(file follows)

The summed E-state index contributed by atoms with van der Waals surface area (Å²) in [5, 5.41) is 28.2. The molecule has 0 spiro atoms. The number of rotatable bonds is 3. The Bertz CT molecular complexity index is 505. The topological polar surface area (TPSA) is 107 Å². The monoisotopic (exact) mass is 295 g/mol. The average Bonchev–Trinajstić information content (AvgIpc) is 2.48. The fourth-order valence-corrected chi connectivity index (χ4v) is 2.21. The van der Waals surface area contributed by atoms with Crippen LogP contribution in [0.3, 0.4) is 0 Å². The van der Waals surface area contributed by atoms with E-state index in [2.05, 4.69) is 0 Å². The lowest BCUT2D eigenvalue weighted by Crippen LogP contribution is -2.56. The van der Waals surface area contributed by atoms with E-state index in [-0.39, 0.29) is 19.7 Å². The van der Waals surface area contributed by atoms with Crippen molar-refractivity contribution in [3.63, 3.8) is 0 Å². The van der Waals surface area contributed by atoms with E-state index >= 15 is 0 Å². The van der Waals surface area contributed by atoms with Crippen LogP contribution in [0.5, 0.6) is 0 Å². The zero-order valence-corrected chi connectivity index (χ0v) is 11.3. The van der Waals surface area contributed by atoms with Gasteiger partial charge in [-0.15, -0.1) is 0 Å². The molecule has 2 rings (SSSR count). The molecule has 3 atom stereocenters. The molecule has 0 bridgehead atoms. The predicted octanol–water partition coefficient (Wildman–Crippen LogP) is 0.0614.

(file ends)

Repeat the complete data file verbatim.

The summed E-state index contributed by atoms with van der Waals surface area (Å²) in [5, 5.41) is 28.2. The molecule has 0 spiro atoms. The number of rotatable bonds is 3. The Bertz CT molecular complexity index is 505. The topological polar surface area (TPSA) is 107 Å². The monoisotopic (exact) mass is 295 g/mol. The average Bonchev–Trinajstić information content (AvgIpc) is 2.48. The fourth-order valence-corrected chi connectivity index (χ4v) is 2.21. The van der Waals surface area contributed by atoms with Crippen LogP contribution in [0.3, 0.4) is 0 Å². The van der Waals surface area contributed by atoms with E-state index in [2.05, 4.69) is 0 Å². The lowest BCUT2D eigenvalue weighted by Crippen LogP contribution is -2.56. The van der Waals surface area contributed by atoms with E-state index in [-0.39, 0.29) is 19.7 Å². The van der Waals surface area contributed by atoms with Crippen molar-refractivity contribution in [3.63, 3.8) is 0 Å². The van der Waals surface area contributed by atoms with E-state index >= 15 is 0 Å². The van der Waals surface area contributed by atoms with Crippen LogP contribution in [0.5, 0.6) is 0 Å². The zero-order valence-corrected chi connectivity index (χ0v) is 11.3. The van der Waals surface area contributed by atoms with Gasteiger partial charge in [-0.15, -0.1) is 0 Å². The molecule has 2 rings (SSSR count). The molecule has 3 atom stereocenters. The molecule has 0 bridgehead atoms. The predicted octanol–water partition coefficient (Wildman–Crippen LogP) is 0.0614.